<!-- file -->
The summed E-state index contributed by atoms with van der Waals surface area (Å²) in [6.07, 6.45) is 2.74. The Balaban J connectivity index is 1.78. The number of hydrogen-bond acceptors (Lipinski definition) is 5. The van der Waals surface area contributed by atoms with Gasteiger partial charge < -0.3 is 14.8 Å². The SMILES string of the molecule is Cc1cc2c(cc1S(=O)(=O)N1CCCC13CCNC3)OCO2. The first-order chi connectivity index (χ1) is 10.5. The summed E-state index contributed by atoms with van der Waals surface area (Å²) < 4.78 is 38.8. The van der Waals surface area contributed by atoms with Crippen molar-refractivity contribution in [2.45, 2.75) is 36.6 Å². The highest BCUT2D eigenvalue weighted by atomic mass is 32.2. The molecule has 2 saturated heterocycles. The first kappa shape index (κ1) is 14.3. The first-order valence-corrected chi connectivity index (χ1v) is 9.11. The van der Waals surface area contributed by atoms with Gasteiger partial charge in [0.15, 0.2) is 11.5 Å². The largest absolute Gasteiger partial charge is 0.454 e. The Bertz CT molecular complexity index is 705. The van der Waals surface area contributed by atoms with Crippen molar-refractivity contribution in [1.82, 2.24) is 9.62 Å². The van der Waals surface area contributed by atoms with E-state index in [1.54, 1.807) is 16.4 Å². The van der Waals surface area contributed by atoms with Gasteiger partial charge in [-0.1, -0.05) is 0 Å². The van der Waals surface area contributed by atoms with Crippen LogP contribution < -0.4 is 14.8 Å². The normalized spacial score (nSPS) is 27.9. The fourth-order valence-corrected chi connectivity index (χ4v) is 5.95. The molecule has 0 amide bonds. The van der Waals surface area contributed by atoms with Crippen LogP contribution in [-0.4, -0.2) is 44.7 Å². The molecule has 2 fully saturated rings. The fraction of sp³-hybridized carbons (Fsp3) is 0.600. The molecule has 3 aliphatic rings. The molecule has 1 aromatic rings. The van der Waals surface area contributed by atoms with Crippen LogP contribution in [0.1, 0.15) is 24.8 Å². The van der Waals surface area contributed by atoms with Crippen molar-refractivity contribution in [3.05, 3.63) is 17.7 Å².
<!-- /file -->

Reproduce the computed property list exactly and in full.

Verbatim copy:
The summed E-state index contributed by atoms with van der Waals surface area (Å²) in [6.07, 6.45) is 2.74. The Balaban J connectivity index is 1.78. The number of hydrogen-bond acceptors (Lipinski definition) is 5. The van der Waals surface area contributed by atoms with Gasteiger partial charge < -0.3 is 14.8 Å². The SMILES string of the molecule is Cc1cc2c(cc1S(=O)(=O)N1CCCC13CCNC3)OCO2. The first-order chi connectivity index (χ1) is 10.5. The summed E-state index contributed by atoms with van der Waals surface area (Å²) < 4.78 is 38.8. The van der Waals surface area contributed by atoms with Crippen molar-refractivity contribution in [2.45, 2.75) is 36.6 Å². The highest BCUT2D eigenvalue weighted by atomic mass is 32.2. The molecule has 2 saturated heterocycles. The first kappa shape index (κ1) is 14.3. The first-order valence-corrected chi connectivity index (χ1v) is 9.11. The van der Waals surface area contributed by atoms with Gasteiger partial charge in [0.15, 0.2) is 11.5 Å². The largest absolute Gasteiger partial charge is 0.454 e. The Bertz CT molecular complexity index is 705. The van der Waals surface area contributed by atoms with Crippen molar-refractivity contribution in [1.82, 2.24) is 9.62 Å². The van der Waals surface area contributed by atoms with E-state index in [1.54, 1.807) is 16.4 Å². The van der Waals surface area contributed by atoms with Gasteiger partial charge in [-0.1, -0.05) is 0 Å². The van der Waals surface area contributed by atoms with Crippen LogP contribution < -0.4 is 14.8 Å². The normalized spacial score (nSPS) is 27.9. The fourth-order valence-corrected chi connectivity index (χ4v) is 5.95. The molecule has 0 amide bonds. The van der Waals surface area contributed by atoms with Crippen LogP contribution in [-0.4, -0.2) is 44.7 Å². The molecule has 2 fully saturated rings. The fraction of sp³-hybridized carbons (Fsp3) is 0.600. The molecule has 3 aliphatic rings. The molecule has 1 aromatic rings. The van der Waals surface area contributed by atoms with Crippen LogP contribution in [0.1, 0.15) is 24.8 Å². The van der Waals surface area contributed by atoms with Crippen molar-refractivity contribution in [3.05, 3.63) is 17.7 Å².